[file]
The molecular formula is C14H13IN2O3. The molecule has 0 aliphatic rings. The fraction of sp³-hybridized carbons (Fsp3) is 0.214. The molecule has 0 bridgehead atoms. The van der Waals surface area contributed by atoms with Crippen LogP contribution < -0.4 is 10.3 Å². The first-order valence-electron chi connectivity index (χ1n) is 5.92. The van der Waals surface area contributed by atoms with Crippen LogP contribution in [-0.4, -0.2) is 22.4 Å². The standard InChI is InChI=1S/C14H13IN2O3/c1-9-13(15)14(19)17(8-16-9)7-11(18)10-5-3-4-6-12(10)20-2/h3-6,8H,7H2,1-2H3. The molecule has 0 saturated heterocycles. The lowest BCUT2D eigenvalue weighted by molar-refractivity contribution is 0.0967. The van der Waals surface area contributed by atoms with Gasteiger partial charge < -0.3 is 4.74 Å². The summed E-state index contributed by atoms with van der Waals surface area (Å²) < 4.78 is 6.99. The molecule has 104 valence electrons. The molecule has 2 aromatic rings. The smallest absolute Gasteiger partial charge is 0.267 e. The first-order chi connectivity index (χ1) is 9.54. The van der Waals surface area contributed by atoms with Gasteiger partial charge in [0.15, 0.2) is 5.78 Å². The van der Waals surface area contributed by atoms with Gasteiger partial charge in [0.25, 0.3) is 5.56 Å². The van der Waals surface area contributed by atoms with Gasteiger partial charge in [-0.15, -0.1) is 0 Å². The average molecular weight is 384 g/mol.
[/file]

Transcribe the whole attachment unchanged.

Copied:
The molecular formula is C14H13IN2O3. The molecule has 0 aliphatic rings. The fraction of sp³-hybridized carbons (Fsp3) is 0.214. The molecule has 0 bridgehead atoms. The van der Waals surface area contributed by atoms with Crippen LogP contribution < -0.4 is 10.3 Å². The first-order valence-electron chi connectivity index (χ1n) is 5.92. The van der Waals surface area contributed by atoms with Crippen LogP contribution in [-0.4, -0.2) is 22.4 Å². The standard InChI is InChI=1S/C14H13IN2O3/c1-9-13(15)14(19)17(8-16-9)7-11(18)10-5-3-4-6-12(10)20-2/h3-6,8H,7H2,1-2H3. The molecule has 0 saturated heterocycles. The lowest BCUT2D eigenvalue weighted by molar-refractivity contribution is 0.0967. The van der Waals surface area contributed by atoms with Gasteiger partial charge < -0.3 is 4.74 Å². The summed E-state index contributed by atoms with van der Waals surface area (Å²) < 4.78 is 6.99. The molecule has 104 valence electrons. The molecule has 2 aromatic rings. The smallest absolute Gasteiger partial charge is 0.267 e. The first-order chi connectivity index (χ1) is 9.54. The van der Waals surface area contributed by atoms with Gasteiger partial charge in [0.15, 0.2) is 5.78 Å². The van der Waals surface area contributed by atoms with Gasteiger partial charge in [0.25, 0.3) is 5.56 Å². The van der Waals surface area contributed by atoms with Gasteiger partial charge in [-0.15, -0.1) is 0 Å². The average molecular weight is 384 g/mol.